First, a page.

The dense, sharp illustrations of trench warfare were horrifying-more so even than photos or film because of the emotional impact fine line work can have. The post-war works tended toward the satirical and socially conscious. Grim and elating at the same time.

As happens frequently on these Parisian gallery sojourns, we had a chance to see an enlightening retrospective of a well-known artist-in this case the revered sculptor Alberto Giacometti-then discover the range and quality of one little known to us, as we did in the works of Swiss painter Ferdinand Hodler (1853-1918).

The Pompidou put on the Giacometti-he of those wonderful, skinny, bumpy, elongated cast figures-centered on a re-creation of the artist’s studio. Models showed every step of his process. There was a video of Giacometti at work — talking about his art. But the heart of the show was a healthy offering of his sculptures, including a selection of the paintings he did before he moved into the third dimension.

The Orsay held the Hodler exhibit in its temporary gallery. At various periods of his life, he did naturescapes, mystical scenes, portraits and quasi-historical epics. A superb colorist, he outlined his objects strongly and frequently did what might have been bleak scenes in pale, almost lively tones. One image that stayed in the mind’s eye was an immense, stark, partially blasted pine tree in a mountain setting.

An amusing display of comedy and technical mastery came at the Luxembourg Museum. It put on a show of Giuseppe Archimboldo’s works. You may not recognize the name of this 16th Century rogue, but surely you have seen one or another of his portraits, which ingeniously assemble fruits or vegetables or fish or flowers to create a human face. Four hundred years later, he became an icon of the surrealist movement.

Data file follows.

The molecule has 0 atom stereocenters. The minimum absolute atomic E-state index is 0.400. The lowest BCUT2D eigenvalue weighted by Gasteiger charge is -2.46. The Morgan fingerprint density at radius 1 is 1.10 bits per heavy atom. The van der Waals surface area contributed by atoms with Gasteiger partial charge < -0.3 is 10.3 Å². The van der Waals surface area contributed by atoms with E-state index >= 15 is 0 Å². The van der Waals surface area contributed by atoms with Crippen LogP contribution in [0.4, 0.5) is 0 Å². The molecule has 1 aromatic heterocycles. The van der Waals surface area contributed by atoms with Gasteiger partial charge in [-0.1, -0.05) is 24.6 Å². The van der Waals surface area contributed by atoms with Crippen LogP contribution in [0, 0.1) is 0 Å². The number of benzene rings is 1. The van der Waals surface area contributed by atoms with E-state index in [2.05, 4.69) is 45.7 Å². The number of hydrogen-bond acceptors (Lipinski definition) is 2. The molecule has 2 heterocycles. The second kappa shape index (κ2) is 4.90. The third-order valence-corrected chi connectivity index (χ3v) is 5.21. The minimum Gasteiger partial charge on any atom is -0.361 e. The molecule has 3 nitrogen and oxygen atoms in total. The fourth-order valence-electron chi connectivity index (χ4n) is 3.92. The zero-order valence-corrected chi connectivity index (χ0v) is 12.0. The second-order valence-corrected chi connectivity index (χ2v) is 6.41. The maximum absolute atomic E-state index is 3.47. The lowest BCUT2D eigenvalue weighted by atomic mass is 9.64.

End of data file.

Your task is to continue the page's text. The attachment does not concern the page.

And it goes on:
Mo’ Eats

We return now to the quest for bodily sustenance.

We were granted – for the second time in six visits – a reservation at Le Comptoir, a tiny (22-seat) bistro that absolutely offers the best food value in Paris-maybe the world.

For 48 euros (about $72 thanks to the sinking dollar) one gets a single, brilliant five-course meal-no choices, it changes daily-equal to any two-star here (where you would pay at least twice as much.)

I had the giant scallops roasted in their shells with a leaf of endive, bathed in butter sauce, then a roast cod, followed by a perfectly rosy slice of leg of lamb on a bed of wild mushrooms with chestnuts. The cheese course offered a dozen or more selections–all you can eat. This may be the toughest reservation in Paris (it was recently rated one of the ten toughest in the world) but it was well worth the five-month wait.

We also were seated at L’Astrance, the newest restaurant in Paris to achieve three stars–the highest rating given by the Michelin Guide. But with only 25 seats, it has a three-month waiting list. That night, they were offering only a “surprise” menu (priced at 190 euros) where each course was announced only as it came to the table–accompanied by its own special wine, if you pay an extra 100 euros per person.

It was highlighted by an unforgettably buttery shard of salmon touching a creamy, textured sauce with the gentlest tang, similar to béarnaise; also a rich brandade of cod topped with a creamy foam. Then a couple of chunks of lightly sauced Bresse chicken–the finest grown in France. The cheese course was an interleaved mix of slightly sharp white cheese layered with slices of mango. Desert was five different sweets including an individual cup of chocolate soufflé.

But life here is not all three-starred citadels. We had wonderful meals at traditional brasseries like La Cupole as well as a few bistros around the corner from my apartment, where a three-course meal with wine might run you 40 to 50 Euros. It’s hard to find a bad place to eat in Paris.